Here are some steps you can take if you’re having a hard time putting your finger on the pulse of what makes your company unique.

Talk to your customers

Before trying to craft a unique selling proposition, look at the people who consistently buy from you. Are they in a certain age range? Do they live in a specific location? What kind of expendable income do they have? What are their likes and dislikes? Talk to them and see if they can shed some light on what draws them to you instead of the competition.

Look at the problems

Make a list of all the problems your product solves as well as the ones it helps your customers avoid. What are the challenges your customers are facing, and how does your business solve them? Embrace consultative selling.

Say you sell leather purses for everyday use. Purses go through a lot of wear and tear, so you’ve designed your purses to be super long-lasting and durable. If your unique selling proposition clearly states that your purses are constructed to solve the longevity problem, you’ll be more likely to attract high-value customers.

Think about your promise

When you sell a product or service, you’re also selling a promise. Maybe the promise appeals to the buyer’s sense of humanity by affirming a mutual commitment to using only planet-friendly materials. Maybe the promise is about the speed of delivery, for people who need your product quickly. Or maybe the promise is durability, for products that get a lot of use.

Whatever your product or service is, consider the promise you’re making. Promises come from a genuine place, which makes them very powerful when it comes to crafting a standout USP. A sincere promise can help make your marketing personal; it reminds your buyers that there are caring human beings behind the business.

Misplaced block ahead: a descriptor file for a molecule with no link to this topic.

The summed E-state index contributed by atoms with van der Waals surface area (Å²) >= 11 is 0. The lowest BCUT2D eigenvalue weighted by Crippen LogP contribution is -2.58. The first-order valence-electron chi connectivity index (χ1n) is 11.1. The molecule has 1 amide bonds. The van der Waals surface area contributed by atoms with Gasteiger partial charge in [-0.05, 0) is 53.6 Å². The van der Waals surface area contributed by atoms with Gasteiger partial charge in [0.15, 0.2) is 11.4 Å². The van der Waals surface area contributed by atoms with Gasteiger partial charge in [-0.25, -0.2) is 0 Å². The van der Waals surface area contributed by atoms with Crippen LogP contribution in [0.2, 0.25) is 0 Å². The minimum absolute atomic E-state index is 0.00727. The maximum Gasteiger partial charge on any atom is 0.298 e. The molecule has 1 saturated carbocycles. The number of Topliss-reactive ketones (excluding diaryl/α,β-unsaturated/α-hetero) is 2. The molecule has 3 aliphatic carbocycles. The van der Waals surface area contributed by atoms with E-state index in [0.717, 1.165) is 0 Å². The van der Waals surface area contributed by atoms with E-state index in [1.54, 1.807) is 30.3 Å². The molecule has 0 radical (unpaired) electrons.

Introspection isn’t easy, especially when business is involved. But it’s necessary. Look at your business from top to bottom and evaluate what makes you unique.

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Common USP pitfalls

  • It’s too wordy

    A USP needs to capture a lot of meaning in as few words as possible. This isn’t to save on ink, but rather to ensure that you are as specific and simple as possible. Remember, your USP isn’t a statement you’re just going to print off and slap on your office wall. It’s meant to be used as an inspirational jumping-off point for all of your messaging. Simplicity will help keep it clear and flexible.
    In the end, every word of your selling point needs to be true and to the point. Look for unique selling proposition templates online to get a basic idea of how they should sound in tone and length.
  • It isn’t true

    Your unique selling point has to be something that every team member can defend. If your marketing team decides to craft a catchy line that your sales team can’t back up, you’ll come across as dishonest.